The symptoms of many physical conditions and impairments are obvious. Sore throat and runny nose? You likely have a cold. Can’t clearly see the words on a magazine or phone? You’ll get your eyes checked.
Hearing loss — the third most common physical condition in the world — isn’t usually as obvious. Much of that can be attributed to its gradualness: the TV volume needs to be a little louder, people seem to mumble more, and it’s harder to make out conversations in a restaurant. Other people will notice that they have to repeat themselves to you more.
So, how do you know if you have hearing loss short of testing it? In honor of May being Better Hearing and Speech Month1, American Hearing Benefits compiled seven signs that people with hearing loss typically exhibit:
- You frequently ask others to repeat themselves — If you need to be looking at someone to hear what they say (by also reading their lips), your hearing might be fading.
- You turn the TV to a volume others find loud — When you can’t have a conversation because your TV is too loud, it’s time to get a hearing test.
- You have trouble understanding conversations in noisy places — This is one of the first challenges people with hearing loss encounter: hearing what someone else is saying in a loud place, like a restaurant.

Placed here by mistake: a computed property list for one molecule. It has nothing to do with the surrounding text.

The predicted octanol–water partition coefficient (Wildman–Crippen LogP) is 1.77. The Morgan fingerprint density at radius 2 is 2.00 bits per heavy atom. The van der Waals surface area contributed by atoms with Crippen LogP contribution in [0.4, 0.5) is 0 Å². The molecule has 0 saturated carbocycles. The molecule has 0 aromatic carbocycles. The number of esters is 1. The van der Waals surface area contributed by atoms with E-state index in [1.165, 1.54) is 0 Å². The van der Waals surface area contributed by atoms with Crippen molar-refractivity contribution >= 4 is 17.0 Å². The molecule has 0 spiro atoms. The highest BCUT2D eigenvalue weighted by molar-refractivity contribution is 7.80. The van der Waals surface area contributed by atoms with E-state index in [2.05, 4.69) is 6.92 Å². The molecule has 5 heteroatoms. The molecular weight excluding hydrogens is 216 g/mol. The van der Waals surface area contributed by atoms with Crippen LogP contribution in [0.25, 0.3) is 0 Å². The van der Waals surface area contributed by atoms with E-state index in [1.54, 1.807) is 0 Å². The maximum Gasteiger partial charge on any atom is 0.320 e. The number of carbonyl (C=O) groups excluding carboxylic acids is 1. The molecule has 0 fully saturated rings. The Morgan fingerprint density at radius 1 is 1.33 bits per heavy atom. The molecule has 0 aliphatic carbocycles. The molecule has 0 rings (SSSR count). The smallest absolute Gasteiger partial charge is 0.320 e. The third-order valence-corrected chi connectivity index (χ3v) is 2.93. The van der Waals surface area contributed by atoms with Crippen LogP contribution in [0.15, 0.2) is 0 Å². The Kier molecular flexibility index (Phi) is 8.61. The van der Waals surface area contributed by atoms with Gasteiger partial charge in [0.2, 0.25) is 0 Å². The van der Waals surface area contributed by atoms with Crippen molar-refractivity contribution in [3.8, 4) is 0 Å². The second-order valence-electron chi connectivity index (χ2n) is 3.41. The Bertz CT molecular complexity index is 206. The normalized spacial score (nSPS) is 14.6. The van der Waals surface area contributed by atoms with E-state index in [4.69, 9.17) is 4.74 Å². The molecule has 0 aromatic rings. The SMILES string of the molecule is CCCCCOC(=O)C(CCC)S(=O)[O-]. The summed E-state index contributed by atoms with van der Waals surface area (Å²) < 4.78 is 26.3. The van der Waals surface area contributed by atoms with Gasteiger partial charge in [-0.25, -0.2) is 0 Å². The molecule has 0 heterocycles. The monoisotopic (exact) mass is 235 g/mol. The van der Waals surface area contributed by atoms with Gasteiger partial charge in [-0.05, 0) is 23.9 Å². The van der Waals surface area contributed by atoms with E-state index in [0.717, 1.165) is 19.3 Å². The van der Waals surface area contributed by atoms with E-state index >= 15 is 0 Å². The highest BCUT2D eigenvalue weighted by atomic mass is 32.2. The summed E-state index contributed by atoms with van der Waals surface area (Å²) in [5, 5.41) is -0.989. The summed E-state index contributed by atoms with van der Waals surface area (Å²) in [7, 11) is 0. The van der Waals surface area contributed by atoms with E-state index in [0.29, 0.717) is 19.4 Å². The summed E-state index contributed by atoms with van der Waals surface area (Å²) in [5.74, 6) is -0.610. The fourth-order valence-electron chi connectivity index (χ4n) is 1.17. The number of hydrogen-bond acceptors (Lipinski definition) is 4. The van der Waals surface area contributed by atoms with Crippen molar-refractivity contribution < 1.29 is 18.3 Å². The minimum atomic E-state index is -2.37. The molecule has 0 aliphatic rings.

- You have difficulty hearing women and children’s voices — High-frequency hearing loss is common — so it’s to be expected that high-frequency sounds become tough to hear.
- You feel like others are mumbling — If you have a 16-year old son like many do, you’ll swear that they are mumbling. It’s most likely half and half.
- You avoid social situations that were once enjoyable — People who can’t engage easily, feel left out of conversations, or who have bad experiences trying to hear in public spaces often decide it’s easier to decline invitations and stay at home. It doesn’t have to be this way.
- You are told by others that you have hearing loss — If more than one friend or family member questions your hearing acuity — in seriousness or jest — guess what? They could be onto something.
If any of these symptoms are showing up for you or a loved one, it’s important to take the next step and have your hearing evaluated by a hearing professional. Hearing screenings are painless and easy, and doctors can often explain your results to you immediately.